A Passion for Learning
We take so much for granted in our lives. Shelter, healthcare, free speech… the list goes on. And yet, there are still people who cannot see how fortunate they truly are. Education is something that many people take for granted, especially those who have never known otherwise.
The documentary “Everybody’s Children” shares the story of two refugees who fled to Canada and are attempting to integrate into our society. While there proves to be a lack of support in place for refugees, the two individuals, Joyce and Sallieu, never lose faith. Imagine the struggles they are going through: their lives previously were not positive, they move to a foreign place, and there is a lack of guidance when they arrive. And yet, they are thankful for everything in their lives.
Two things struck me about this documentary. Joyce demonstrates a strong sense of faith, thanking God for everything he has provided her in her new country. Her ability to hold on to her faith despite everything that happened in her life is a strong testament that God is good to those who have an unwavering faith in Him. The second thing that struck me was Sallieu’s passion for his education. He never once took his education for granted. He consistently tried to be the best student that he could be, striving for the top mark in every class. This got me reflecting…
There is a true lack of passion for learning in many of our schools. Students believe that they are sent there against their will and that it is just a waste of time. Think of all the better things they could be doing: playing video games, sleeping in, watching TV… and yet, they have to come to school for 8 hours a day.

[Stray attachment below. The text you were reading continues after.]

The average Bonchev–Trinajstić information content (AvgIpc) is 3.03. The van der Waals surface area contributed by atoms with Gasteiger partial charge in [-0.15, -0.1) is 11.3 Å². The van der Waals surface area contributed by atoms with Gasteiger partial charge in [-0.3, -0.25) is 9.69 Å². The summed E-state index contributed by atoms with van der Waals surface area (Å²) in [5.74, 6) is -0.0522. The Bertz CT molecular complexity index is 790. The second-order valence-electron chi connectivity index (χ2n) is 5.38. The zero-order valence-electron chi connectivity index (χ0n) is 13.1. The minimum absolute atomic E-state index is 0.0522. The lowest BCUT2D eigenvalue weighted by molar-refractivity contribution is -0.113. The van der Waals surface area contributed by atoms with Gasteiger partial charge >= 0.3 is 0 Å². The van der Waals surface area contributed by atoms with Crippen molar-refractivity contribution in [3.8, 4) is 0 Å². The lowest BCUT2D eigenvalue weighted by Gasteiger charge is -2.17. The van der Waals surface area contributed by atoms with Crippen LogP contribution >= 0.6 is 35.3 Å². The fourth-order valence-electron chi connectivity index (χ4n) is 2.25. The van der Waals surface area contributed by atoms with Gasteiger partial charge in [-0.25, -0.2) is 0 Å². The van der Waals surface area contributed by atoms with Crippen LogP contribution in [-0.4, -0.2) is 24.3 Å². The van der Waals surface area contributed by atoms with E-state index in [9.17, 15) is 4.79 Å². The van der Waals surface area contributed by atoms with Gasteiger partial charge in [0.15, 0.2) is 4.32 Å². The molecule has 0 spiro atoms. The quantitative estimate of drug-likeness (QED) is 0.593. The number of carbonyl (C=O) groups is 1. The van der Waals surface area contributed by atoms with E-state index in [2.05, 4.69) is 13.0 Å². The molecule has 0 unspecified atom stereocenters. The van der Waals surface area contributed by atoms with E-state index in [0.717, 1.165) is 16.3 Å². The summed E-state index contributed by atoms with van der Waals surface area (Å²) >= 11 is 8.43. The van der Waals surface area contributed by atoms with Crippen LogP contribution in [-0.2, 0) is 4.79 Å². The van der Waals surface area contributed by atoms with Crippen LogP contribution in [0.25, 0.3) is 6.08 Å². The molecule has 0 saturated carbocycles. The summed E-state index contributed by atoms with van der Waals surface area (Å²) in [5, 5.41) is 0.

This lack of passion is a problem. No wonder teachers have to implement so much classroom management: we are forcing children to be students that don’t want to be. Take, for example, the back of one of the tests I created for my grade 7 class:
Does this child currently have a passion for learning? No. Is he capable of developing a passion for learning? Most definitely.
Teacher’s have to work that much harder to cater to their students, proving to them that education can be enjoyable. We must work to make education the best part of our students’ day. But more than anything, we must instill in our students a sense of gratitude for the opportunity to learn so that they never forget how fortunate they truly are.
I totally agree with you Spencer. As I mentioned in my post, I think we often take for granted that we live in a country that values not only free speech and multiculturalism, but also education. As you mentioned, I think is is important that we, as future teachers, make education enjoyable for children. School should not be considered as a chore for children, it should be considered as an opportunity to grasp new knowledge 🙂